Warner Bros Boosts Blu-ray Format

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This week Blu-ray technology took a major step towards winning the format war when Warner Bros. announced that it will start to exclusively release its products on Blu-ray disks from June 1st this year.

Coupled with the announcement of exclusive backing from one of Holloywood’s major studios, a further dent was put in rival format HD DVD’s plans to become the industry standard format when both Paramont and Dreamworks studios altered their existing contracts with HD DVD makers to allow them to terminate their partnership if rival Warner Bros. supported Blu-ray.

After Microsoft and Intel gave their backing to HD DVD, and a host of European studios making the format their preferred choice, HD DVD had a larger catalogue of films and looked to be the favourite to come out as the dominant format. Since then however Walt Disney, 20th Century Fox, Metro-Goldwyn-Mayer and now Warner have already fixed their choice on Blu-ray, bringing 70% of Holloywood productions to Blu-ray discs.

About 60 percent of Warner’s sales of U.S. high-definition discs were Blu-ray titles and the other 40 percent were HD DVS, said Kevin Tsujihara, president of Warner Bros. Home Entertainment Group.

Outside the U.S., the divide was far wider, with Warner’s Blu-ray discs outselling titles in HD DVD in Britain and Japan, among other markets, Tsujihara said.

Warner Bros., owned by Time Warner Inc., was the only remaining studio releasing high-definition DVDs in both formats.

“The window of opportunity for high-definition DVD could be missed if format confusion continues to linger,” Warner Bros. chairman and Chief Executive Barry Meyer said in a statement.

In yet another blow to HD DVD, Microsoft has also retracted the exclusivity of to plans to make an HD DVD add on for its Xbox consoles by considering including Blu-ray technology within the consoles themselves. The rival Sony’s PlayStation 3 console already uses the Blu-ray technology.

Mobile VoIP to Expand in 2008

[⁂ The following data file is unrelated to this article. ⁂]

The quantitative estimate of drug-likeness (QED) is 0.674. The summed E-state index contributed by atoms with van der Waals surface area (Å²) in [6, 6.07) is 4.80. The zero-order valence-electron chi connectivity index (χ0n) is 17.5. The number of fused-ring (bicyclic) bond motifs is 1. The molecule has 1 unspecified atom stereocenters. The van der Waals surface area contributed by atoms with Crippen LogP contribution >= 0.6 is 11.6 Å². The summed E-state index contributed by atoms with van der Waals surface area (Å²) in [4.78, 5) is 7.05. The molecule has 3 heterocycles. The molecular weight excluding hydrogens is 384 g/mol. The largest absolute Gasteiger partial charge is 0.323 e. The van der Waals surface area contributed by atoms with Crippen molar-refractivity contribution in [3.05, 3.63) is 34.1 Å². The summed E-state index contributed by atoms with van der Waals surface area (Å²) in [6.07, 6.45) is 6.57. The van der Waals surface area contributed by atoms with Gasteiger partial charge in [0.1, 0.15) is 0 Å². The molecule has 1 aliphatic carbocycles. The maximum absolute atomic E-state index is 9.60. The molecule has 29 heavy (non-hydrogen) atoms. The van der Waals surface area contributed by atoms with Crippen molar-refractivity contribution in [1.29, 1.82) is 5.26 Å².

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Concluding The Shelf’s five part series featuring technology that could make it big it 2008 The Shelf examines mobile VOIP.

VoIP is a Voice Over Internet Protocol service that enables users to make voice calls across the internet. VoIP involves sending voice information in digital form in discrete packets rather than by using the traditional circuit-committed protocols of the public switched telephone network (PSTN). The major advantage of VoIP is that by using the internet telephony users can avoid the charges existing telephone networks already have in place.

In addition to IP, VoIP uses the real-time protocol (RTP) to help ensure that packets get delivered in a timely way.

VoIP has already taken of in a huge way with the help of increasing numbers of domestic broadband connections, and users are already seeing the savings VoIP can provide, especially with international calling. Big names like BT are now even incorporating VoIP calling into their broadband and call packages.

With savings already being made in the home through VoIP, challenging existing domestic telephone networks, it is only a matter of time until VoIP services trickle into mobile phone networks too. Thanks to the increasing number of handsets fitted with 3G this look a certain development in 2008.

All that is technically required for mobile VoIP is a 3G speed mobile data service, a technology is readily available in handsets currently on the market. The next stumbling block is preventing mobile networks from prohibiting VoIP mobile communication, after all they want to protect their revenue stream. The only additional hold up for mobile VoIP after this is the requirement for a soft client on the mobile handset that a customer wishes to use. Skype is one example, and recently teamed up with 3 to release the first VoIP handset.

The catch here is the VoIP calls still have to travel over a mobile network, (unless made through wireless hot-spots or the like) so whether this remains true VoIP is a question the pessimists among us may like to ask. Truephone is a good example here.

WIMAX to Challange Wi-Fi in 2008

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Our penultimate technology in The Shelf’s predictions list, tipped to make it big in 2008, is a wireless technology that is aimed at providing high speed broadband over vast distances.

Already big in the US with Spirit and with the backing of Intel, WIMAX is also being trialled in countries including Nigeria, but is yet to take off in Europe and 2008 could be the year that situation changes.

Standing for Worldwide Interoperability for Microwave Access, the WIMAX name was created from the WIMAX Forum which was created in 2001.